This quote also dovetails nicely with Arias’ comments on the regions persistent militarism. But what interested me was that this showed not only a disregard for progress, but also a simultaneous impatience with it. Not only do Latin American cultures look to the past rather than the future, they are also, according to Arias, impatient when the future they’re ignoring takes too long to arrive.

Contrast this with modern America or with the Japan as described by Gibson in the article linked above; people in both countries expect that things will change and improve over time and enthusiastically embrace such changes (no matter how gradual.)

We’ve now reached the point in the post where I make a massive and entirely unsupported leap. I’ve given two examples where having a future-oriented culture coincides with prosperity and one example where having a past-oriented culture coincides with stagnation. This is enough to hint at, though not establish, correlation.

But I genuinely believe that there’s a causative relationship at play. In fact, I think that some level of neophilia in a culture is a huge benefit to economic growth, since it inclines people to embrace new technologies, ideologies, and lifestyles. This encourages diversity in the economy, which in turn spurs competition, which leads to greater adoption of better ways of living. This drives efficiency and innovation, and hence growth.

Now, of course, I would love to be able to prove that. But other than simply identifying which countries I think have some measure of neophilia, versus those that are (for lack of a better terms) neophobic, and then plotting their GDPs, I wouldn’t know how to go about it. As such, I’ll follow in the proud tradition of math and CS books everywhere and leave the proof as an exercise to the reader.

Of course there are other interesting explanations for this correlation, should it exist. One is that economic progress, in fact, causes neophilia. Perhaps seeing the fruits of economic growth leads people to wonder what else the future might hold for a developing nation and, as such, fosters amongst its populace a more forward-looking culture. This could explain, for instance, the 1950s obsession with science fiction and futurism. A post-war nation in the middle of the economic boom, which was seeing incredible scientific and technological developments and was in the middle of one of the biggest standard-of-living increases in its history, might naturally look to the future with wonderment and desire.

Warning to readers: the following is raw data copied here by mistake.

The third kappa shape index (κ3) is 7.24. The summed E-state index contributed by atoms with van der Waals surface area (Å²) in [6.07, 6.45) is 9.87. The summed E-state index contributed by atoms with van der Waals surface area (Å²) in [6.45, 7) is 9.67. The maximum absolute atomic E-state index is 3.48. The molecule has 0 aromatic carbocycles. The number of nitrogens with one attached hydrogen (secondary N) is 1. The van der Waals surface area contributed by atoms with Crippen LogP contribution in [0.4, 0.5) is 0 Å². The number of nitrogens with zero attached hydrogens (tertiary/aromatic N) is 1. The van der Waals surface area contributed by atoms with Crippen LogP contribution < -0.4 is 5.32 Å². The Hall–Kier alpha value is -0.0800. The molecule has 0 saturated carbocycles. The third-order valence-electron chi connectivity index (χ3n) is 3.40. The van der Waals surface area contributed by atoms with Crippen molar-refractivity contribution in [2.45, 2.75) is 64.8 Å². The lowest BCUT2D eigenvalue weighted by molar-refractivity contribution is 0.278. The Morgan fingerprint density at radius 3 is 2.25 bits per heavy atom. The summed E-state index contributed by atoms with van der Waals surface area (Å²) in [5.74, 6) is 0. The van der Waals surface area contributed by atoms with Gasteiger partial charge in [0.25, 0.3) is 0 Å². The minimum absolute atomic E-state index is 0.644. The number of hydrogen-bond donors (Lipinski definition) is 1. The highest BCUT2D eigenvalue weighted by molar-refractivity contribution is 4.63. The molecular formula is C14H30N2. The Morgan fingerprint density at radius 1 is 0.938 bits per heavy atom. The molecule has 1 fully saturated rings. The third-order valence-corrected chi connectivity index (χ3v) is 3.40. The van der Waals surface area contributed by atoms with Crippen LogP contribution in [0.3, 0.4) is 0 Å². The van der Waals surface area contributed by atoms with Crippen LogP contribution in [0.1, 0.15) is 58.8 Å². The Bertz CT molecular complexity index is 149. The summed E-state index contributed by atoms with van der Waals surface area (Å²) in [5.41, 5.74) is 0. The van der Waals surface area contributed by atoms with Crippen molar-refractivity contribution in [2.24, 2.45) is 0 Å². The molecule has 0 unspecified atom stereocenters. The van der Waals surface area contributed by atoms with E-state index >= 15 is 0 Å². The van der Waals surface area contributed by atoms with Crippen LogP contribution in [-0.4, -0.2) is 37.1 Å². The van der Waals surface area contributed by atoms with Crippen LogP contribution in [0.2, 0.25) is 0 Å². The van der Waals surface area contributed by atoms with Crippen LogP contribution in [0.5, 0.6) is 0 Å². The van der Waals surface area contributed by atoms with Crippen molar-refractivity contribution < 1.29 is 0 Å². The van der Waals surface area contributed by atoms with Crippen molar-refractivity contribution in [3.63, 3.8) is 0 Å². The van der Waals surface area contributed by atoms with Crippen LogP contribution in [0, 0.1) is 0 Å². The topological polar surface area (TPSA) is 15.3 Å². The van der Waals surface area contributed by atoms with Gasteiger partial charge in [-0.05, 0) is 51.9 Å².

Similarly, perhaps the relationship between forward-looking culture and economic progress is in some sense reciprocal. Maybe neophilia and economic progress share at least one sufficient condition (e.g. strong individual liberty).

Maybe the correlation is purely incidental based on cultural imitation. I.e., those nations that are currently best-off are neophilic. They trade with a variety of other nations, and this trade brings about increasing prosperity for this trade partners. In addition, this trade ALSO helps spread cultural traits, including neophilia. This would mean that neophilia is, in some sense, a noise artifact cause by trade with wealthy countries that just happen to be neophilic.

One last thought on this occurs to me. If one grants as true that cultures exist on a spectrum in terms of their levels of neophilia, then there might be a global analog to Everett Rogers’ Diffusion of Innovations curve1. Some technology (e.g. the cellphone or, per Patri Friedman, the technology of Liberal Democracy) gets invented in one nation and is early-adopted by wealthy, future-oriented countries. It then diffuses to wealthy, but future-neutral countries, then eventually to poorer and neophobic nations adopt it last.

Of course this is all just speculation, and exceedingly hard to prove. Still, I am fairly certain that the relationship between cultural neophilia and economic prosperity is not only real, but causative. As it stands, there seems strong evidence that, at least in the case of Latin America, suspicion of the new has helped lead not to stability and security as come wish to suggest it would, but rather to poverty and conflict.

^1 For more on this topic, see Rogers’ Diffusion of Innovations. Then, if it’s any good, let me know because I’ve been meaning for years to read it, but haven’t ever gotten around to it.^

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Magic Blue Smoke

House Rules:

1.) Carry out your own dead.
2.) No opium smoking in the elevators.
3.) In Competitions, during gunfire or while bombs are falling, players may take cover without penalty for ceasing play.
4.) A player whose stroke is affected by the simultaneous explosion of a bomb may play another ball from the same place.
4a.) Penalty one stroke.
5.) Pilsner should be in Roman type, and begin with a capital.
6.) Keep Calm and Kill It with Fire.
7.) Spammers will be fed to the Crabipede.